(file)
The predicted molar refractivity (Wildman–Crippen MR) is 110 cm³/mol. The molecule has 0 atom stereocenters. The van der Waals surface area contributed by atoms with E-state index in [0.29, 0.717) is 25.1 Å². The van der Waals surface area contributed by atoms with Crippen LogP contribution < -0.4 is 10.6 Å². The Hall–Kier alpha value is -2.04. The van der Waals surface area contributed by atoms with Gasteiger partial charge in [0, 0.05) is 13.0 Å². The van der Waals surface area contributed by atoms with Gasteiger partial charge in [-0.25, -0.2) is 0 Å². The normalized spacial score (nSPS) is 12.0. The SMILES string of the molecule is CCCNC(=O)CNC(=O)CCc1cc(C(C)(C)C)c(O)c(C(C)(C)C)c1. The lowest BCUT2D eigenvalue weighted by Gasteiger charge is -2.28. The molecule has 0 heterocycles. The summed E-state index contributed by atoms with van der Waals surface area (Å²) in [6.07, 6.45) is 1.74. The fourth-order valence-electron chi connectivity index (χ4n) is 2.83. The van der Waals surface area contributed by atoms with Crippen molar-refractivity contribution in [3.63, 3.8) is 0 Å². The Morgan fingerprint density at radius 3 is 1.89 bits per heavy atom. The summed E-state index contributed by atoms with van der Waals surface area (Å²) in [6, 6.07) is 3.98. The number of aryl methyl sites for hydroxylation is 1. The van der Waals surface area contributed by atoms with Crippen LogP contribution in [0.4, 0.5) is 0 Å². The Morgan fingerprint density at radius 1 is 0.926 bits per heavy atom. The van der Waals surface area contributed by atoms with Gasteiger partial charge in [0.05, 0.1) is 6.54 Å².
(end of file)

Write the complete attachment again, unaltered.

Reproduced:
The predicted molar refractivity (Wildman–Crippen MR) is 110 cm³/mol. The molecule has 0 atom stereocenters. The van der Waals surface area contributed by atoms with E-state index in [0.29, 0.717) is 25.1 Å². The van der Waals surface area contributed by atoms with Crippen LogP contribution < -0.4 is 10.6 Å². The Hall–Kier alpha value is -2.04. The van der Waals surface area contributed by atoms with Gasteiger partial charge in [0, 0.05) is 13.0 Å². The van der Waals surface area contributed by atoms with Gasteiger partial charge in [-0.25, -0.2) is 0 Å². The normalized spacial score (nSPS) is 12.0. The SMILES string of the molecule is CCCNC(=O)CNC(=O)CCc1cc(C(C)(C)C)c(O)c(C(C)(C)C)c1. The lowest BCUT2D eigenvalue weighted by Gasteiger charge is -2.28. The molecule has 0 heterocycles. The summed E-state index contributed by atoms with van der Waals surface area (Å²) in [6.07, 6.45) is 1.74. The fourth-order valence-electron chi connectivity index (χ4n) is 2.83. The van der Waals surface area contributed by atoms with Crippen molar-refractivity contribution in [3.63, 3.8) is 0 Å². The Morgan fingerprint density at radius 3 is 1.89 bits per heavy atom. The summed E-state index contributed by atoms with van der Waals surface area (Å²) in [6, 6.07) is 3.98. The number of aryl methyl sites for hydroxylation is 1. The van der Waals surface area contributed by atoms with Crippen LogP contribution in [0.4, 0.5) is 0 Å². The Morgan fingerprint density at radius 1 is 0.926 bits per heavy atom. The van der Waals surface area contributed by atoms with Gasteiger partial charge in [0.05, 0.1) is 6.54 Å².